Lorne Wolfe, Ph.D., two-time* Georgia Southern University professor of the year, was put on administrative leave on Oct. 31, 2013 and is still on leave “until due process proceedings” are completed, according to documents obtained from the Office of Legal Affairs.University officials have not confirmed why Wolfe is on leave.
According to the documents, Wolfe, who is a tenured professor in the biology department, is on leave with pay and benefits.
On Oct. 16, 2013 a graduate student filed a Sexual Harassment Complaint to the GSU Department of Diversity Services claiming that Wolfe made the student feel uncomfortable while in the shared break room of the Biological Sciences Building. The George-Anne acquired a copy of the complaint that had names redacted by the Office of Legal Affairs.
The student spilled coffee down his or her shirt, and Wolfe came into the break room and said, “It’s ok, you can dry your breasts off in front of me.” Wolfe then took a seat and again told the student to dry off in front of him, and when the student gave him a look that his comments were not welcome, Wolfe said, “Well f— you, then,” according to the complaint.
After the alleged incident, the student no longer felt comfortable in the break room because Wolfe’s office is close in proximity.
“I have never been so offended in such a short amount of time. I was not able to complete any work this day because I was distraught about the incident,” according to the complaint.
In his most recent post-tenure review on Feb. 9, 2012, completed by Steve Vives, Ph.D., biology department chair, Wolfe was given an overall ranking of “meritorious” and was said to have exceeded expectations.
According to the review, Wolfe “has a very strong record overall and is seen by his peers as a valued colleague.”
Wolfe was the recipient of the GSU Professor of the Year award in 2004 and 2011. It is awarded based on an initial student vote that is then evaluated by the department head and a blind review by Gamma Beta Phi. A professor must have worked full-time at GSU for at least three years to be eligible for the award.
According to records received from the Office of Legal Affairs, over the last five years, four other formal complaints were made about Wolfe.
• On June 3, 2013, Gary Gawel, director of diversity services, contacted a student through email “about sexual innuendos/jokes made by Dr. Wolfe,” according to the email. The student agreed to talk with Gawel but wanted to make sure that his or her name did not get around to others in the biology department or “get back to Dr. Wolfe at all,” according to the email.
• On May 3, 2013, a student emailed Vives, biology department chair, complaining about email interactions with Wolfe. “I still have the email because I have been so torn on what to do, but honestly, I am fed up with the rudeness from him,” according to the email.
• On May 8, 2012, a student complaint was sent to Vives. The complaint was about disrespectful communication when a student asked for Wolfe’s help. The student was trying to find another faculty member, according to the complaint, and Wolfe responded with phrases similar to, “I don’t know where the f—ing faculty are and I don’t know where all the g–damn staff are located.” The email read that the wording was not exact, but the student took offense and reported the behavior.
• On April 15, 2012, a complaint was sent to the Department of Diversity Services about an email from Wolfe to a student. According to the complaint, Wolfe sent an email to a student that read, “Bring your lingerie, I hear you have a lot.” According to the hand-written complaint, Wolfe’s environmental biology class was very informal, and he made a point to read student emails in class. The complaint also claimed that Wolfe was friendly with the girls in class.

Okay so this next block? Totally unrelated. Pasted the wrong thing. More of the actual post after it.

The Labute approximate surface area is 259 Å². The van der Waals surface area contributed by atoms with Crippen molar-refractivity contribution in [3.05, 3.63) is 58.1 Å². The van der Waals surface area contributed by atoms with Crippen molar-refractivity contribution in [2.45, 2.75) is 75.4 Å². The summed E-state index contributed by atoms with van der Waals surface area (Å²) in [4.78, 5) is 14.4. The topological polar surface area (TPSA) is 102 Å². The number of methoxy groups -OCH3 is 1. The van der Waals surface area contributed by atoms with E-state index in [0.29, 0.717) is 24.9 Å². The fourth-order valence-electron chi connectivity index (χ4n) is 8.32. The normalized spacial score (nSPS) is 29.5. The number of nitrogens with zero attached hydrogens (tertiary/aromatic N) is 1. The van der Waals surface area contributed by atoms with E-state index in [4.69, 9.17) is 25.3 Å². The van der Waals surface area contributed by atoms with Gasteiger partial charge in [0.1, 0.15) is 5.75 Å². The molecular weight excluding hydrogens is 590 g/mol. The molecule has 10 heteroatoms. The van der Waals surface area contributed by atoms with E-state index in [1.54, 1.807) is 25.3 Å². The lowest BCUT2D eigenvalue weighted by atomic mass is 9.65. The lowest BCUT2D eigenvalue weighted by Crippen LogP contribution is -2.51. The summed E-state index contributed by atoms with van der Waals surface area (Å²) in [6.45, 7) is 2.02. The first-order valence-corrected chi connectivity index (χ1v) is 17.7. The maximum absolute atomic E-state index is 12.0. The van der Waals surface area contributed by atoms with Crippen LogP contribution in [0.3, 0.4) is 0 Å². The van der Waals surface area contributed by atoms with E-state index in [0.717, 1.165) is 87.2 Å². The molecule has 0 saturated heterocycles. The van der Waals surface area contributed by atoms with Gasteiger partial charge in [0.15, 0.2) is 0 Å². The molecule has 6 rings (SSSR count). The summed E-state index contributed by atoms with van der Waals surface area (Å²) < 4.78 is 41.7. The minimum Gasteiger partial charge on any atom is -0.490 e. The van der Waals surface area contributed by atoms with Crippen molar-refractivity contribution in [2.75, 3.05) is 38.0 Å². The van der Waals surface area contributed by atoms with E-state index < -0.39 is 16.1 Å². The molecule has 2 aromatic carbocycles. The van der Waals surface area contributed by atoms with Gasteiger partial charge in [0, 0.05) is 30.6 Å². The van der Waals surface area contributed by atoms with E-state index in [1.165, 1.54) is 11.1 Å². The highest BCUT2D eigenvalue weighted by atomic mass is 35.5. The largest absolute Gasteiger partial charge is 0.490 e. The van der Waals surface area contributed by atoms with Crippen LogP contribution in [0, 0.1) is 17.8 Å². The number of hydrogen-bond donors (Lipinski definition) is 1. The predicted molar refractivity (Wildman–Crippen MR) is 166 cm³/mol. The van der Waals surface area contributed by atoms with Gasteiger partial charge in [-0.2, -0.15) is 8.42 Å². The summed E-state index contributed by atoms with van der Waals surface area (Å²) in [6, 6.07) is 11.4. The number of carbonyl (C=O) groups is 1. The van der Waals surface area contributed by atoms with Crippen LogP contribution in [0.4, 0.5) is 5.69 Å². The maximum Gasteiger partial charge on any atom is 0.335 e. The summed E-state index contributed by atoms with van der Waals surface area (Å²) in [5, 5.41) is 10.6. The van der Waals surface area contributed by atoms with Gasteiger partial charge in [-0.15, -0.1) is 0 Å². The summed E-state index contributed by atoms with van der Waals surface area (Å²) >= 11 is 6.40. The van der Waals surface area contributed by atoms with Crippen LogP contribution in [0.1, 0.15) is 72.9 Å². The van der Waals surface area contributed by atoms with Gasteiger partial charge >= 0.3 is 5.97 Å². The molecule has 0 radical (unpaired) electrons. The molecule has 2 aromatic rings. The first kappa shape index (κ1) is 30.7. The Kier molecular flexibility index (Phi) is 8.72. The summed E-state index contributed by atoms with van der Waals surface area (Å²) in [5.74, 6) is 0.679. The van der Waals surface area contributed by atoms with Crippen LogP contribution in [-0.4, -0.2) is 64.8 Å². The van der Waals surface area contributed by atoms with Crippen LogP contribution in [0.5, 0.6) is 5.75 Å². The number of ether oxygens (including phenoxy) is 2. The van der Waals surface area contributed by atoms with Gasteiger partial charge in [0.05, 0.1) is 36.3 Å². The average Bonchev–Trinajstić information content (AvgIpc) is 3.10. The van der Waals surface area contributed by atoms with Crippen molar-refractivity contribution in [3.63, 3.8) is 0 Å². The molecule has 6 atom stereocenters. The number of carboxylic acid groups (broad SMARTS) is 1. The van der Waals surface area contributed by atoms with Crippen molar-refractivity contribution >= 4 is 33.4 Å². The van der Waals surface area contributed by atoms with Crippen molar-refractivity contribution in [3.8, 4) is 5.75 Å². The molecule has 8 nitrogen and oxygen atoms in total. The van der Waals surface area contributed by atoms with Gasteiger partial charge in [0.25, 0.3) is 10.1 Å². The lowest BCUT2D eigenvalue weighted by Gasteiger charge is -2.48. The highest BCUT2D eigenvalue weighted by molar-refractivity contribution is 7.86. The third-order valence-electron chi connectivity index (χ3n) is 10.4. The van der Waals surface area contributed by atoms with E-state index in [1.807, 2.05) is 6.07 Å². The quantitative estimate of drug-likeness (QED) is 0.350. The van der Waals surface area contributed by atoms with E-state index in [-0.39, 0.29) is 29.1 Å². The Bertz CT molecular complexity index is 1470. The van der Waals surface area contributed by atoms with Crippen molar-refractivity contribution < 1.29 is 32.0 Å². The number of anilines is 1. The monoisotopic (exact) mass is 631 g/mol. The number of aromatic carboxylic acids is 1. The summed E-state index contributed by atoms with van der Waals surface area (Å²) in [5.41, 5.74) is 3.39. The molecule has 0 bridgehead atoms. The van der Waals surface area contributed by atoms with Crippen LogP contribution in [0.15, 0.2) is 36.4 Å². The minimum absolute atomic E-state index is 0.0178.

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According to the GSU Policy Prohibiting Sexual Harassment, “sexual harassment is defined as unwelcome conduct of a sexual nature. Such conduct may include sexual advances, requests for sexual favors, or other verbal or physical conduct of a sexual nature.”
In accordance to the policy, GSU conducts investigations of all complaints of sexual harassment and will take the appropriate action when finding that sexual harassment has occurred.
University President Brooks Keel, Ph.D., said that he is made aware of all complaints and becomes involved on a case-by-case basis.
“At the original reporting level, it becomes a police issue if it’s an assault; it becomes a judicial issue if it involves a student; it becomes a human resources issue if it involves a staff member; and it is a provost and academic affairs issue if it involves a faculty member,” Keel said.
“So depending on who it is and the circumstances, one of the other vice presidents would certainly be involved in it, but I am always notified in [sexual harassment] situations and kept apprised of the progress that’s being made on that particular case, and all [sexual harassment] cases would be treated the same,” Keel said.
Members of the Board of Regents and all individuals employed by the University System of Georgia must participate in Ethics Policy training and must certify compliance on a periodic basis, according to USG Board of Regents General Policies.
Wolfe was placed on leave before the deadline to complete the mandatory sexual harassment policy training in 2013, however in 2012, he did complete the training with a score of 100 percent.
“He is a very accomplished scholar at GSU, and it is very unfortunate that it has come to this,” Andrew Coffman, Wolfe’s lawyer, said. “It’s a stunning turn of events.”
*Editor’s note: This article was corrected due to an inaccuracy. It was originally misreported that Dr. Lorne Wolfe won the Professor of the Year award three times. Dr. Wolfe was the recipient in 2004 and 2011.